I think anyone deserves urgent care regardless of status, whether due to accident/heart attack, etc. Urgent care needs I have zero issues with.

    But the last few times I've been through the emergency dept. I've been taken aback by the number of people there for non-emergent cases; kids with colds, sore/sprained ankles (that they could easily walk on), and some complaining of the flu.

    The best one was the woman who was railing on anyone that appeared to work there in excellent english that they had damn well get a spanish-speaking employee there to assist her (it was her RIGHT!) and she had been waiting with her kids for 3 hours to be seen....for the kid's colds, which she told everyone (loudly!) they had had for days. To hell with those people arriving in ambulances with life-threatening injuries, her kids needed cough medicine dammit!

    I understand the idea of not having access to other care and therefore people feeling like the emergency room is their only option for health care, but this area has a decent number of free and income-based clinics that even stay open late and on Saturdays.
    The complaints I've heard about these clinics is that you may have a long wait, it's first come/first served for appointments and those with kids "can't get there early enough so they have to occupy the kids", they require more paperwork, and they don't give away as many free sample meds (but do offer great savings on generic prescriptions through local pharmacies).

    The clinics try to set things up like a doctor's office and encourage well-child checkups and preventative care (even offer income-based birth control), but they say the response to that has been rather lackluster.

    So how do we get people to use options other than the local emergency rooms for their health needs when they won't use the less expensive options that are already available?



  13. #13
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    May. 11, 2004
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    To answer yor question how insurace becam tie to emplyotment. You can thank FDR for that. During the depression he passed a law that basically said that employers were not allowed to offer more money to new emplyoees BUT as an incentinv to come to work for them they now can offer some thing called healh insurance. Before that it was never heard of or offered.
    This not to say that FDR wanted social med. eventually. No he didnt we was opposed to it. Unlike his cousin Teddy who was a Rep.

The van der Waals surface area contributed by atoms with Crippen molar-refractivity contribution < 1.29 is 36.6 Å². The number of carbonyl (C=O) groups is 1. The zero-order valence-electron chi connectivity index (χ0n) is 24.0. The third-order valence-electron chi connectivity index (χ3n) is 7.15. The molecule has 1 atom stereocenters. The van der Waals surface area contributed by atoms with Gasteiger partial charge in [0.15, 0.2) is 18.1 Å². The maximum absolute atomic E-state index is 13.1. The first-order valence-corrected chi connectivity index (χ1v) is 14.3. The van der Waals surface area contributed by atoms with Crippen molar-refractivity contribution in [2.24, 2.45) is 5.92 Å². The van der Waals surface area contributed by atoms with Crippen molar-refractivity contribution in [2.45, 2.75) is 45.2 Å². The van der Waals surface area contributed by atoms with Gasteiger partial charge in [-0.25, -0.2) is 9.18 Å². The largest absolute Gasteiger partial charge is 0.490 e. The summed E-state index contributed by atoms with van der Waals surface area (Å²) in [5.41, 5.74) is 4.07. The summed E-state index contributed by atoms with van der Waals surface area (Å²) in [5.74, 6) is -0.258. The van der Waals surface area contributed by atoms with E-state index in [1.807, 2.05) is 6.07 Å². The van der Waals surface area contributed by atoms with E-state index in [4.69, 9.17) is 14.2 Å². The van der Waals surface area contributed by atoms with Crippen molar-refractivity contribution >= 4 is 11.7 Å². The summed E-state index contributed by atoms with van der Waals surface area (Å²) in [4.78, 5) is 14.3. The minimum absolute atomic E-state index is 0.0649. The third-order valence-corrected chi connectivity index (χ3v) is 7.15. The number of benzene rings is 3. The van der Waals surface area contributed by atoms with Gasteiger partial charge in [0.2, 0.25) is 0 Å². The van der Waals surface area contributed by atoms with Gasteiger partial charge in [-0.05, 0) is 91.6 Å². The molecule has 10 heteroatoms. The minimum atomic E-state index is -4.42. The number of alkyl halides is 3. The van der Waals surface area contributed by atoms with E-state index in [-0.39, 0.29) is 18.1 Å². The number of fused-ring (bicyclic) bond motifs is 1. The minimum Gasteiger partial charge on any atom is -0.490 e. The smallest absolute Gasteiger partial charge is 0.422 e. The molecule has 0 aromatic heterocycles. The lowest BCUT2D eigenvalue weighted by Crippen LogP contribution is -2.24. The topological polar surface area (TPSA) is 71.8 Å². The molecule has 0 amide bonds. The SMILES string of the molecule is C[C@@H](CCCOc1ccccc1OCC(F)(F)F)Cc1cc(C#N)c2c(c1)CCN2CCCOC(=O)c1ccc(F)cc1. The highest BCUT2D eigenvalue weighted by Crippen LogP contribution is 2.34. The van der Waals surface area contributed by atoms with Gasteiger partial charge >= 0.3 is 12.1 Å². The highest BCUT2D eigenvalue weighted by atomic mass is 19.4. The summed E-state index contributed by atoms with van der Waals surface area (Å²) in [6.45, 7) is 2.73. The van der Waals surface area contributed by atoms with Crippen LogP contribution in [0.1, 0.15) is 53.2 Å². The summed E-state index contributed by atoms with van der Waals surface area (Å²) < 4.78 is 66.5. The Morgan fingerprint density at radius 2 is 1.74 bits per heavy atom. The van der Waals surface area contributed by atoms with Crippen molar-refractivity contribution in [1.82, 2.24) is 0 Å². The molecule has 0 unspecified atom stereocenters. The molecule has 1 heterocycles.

My thoughts are that many in FDR's congress who of course made the bill and of course passed it then sent it on to him were in favor of socal med. and they thought this was a way to get a foot in the door so to speak. Then Pearl Harbor happened and other things more important were on the table.

    My ideas on how to fix the mess we call health care?

    Well no single payor system btdt..and it dosent work.

    Regulate the insuance cos. so they cant charge what they are. Face it the same polices in lets say Iowa that run a family of 4 lets say runs 200$ mth shouldnt cost a family of 4 in Calif 2000$ just because they live Calf. It should run the same as in Iowa.

    Let the person decide what they want in their policy. Like a male will not use coverage for things like pap, mamograms,child birth etc. why should he have to pay for them? But if/when he get married he can add them.

    preexsiting conditions keep that from obabmacare BUT with the state high risk pools make sure they cover ALL of them not just a select few as they do now.

    those are my ideas..
    Friend of bar .ka


    1 members found this post helpful.

  14. #14
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    Apr. 17, 2002
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    between the barn and the pond
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    malpractice reform.


    3 members found this post helpful.

  15. #15
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    Mar. 30, 2007
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    Quote Originally Posted by LexInVA View Post
    You need healthier people before you can fix the health care system.
    Someone actually rated this Bad.
    Thus do we growl that our big toes have, at this moment, been thrown up from below!



  16. #16
    Join Date
    Jun. 12, 2009
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    Up north
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    1,646

    Default

    Free comprehrensive healthcare for all child under 18. That means yrly physicals, vision and hearing tests, learning disability test, blood work looking for diabetes etc.
    Free public health education for the parents of the above.

    Return to mandatory PE in our schools and recess almost no matter the weather.

    Make the ins cos act like ins cos - the purpose of ins was to take risk and spread it over large nos of people.

    If someone chooses not to have health ins and is involved in an accident or sickness, then we treat but using 1950's treatment modalities.

    preexisting conditions are covered but must go with mandatory patient education for those conditions that are the result of lifestyle choices.

    Lower costs for medical school, waiving of education costs if drs agree to certain stipulations of caring for patient groups.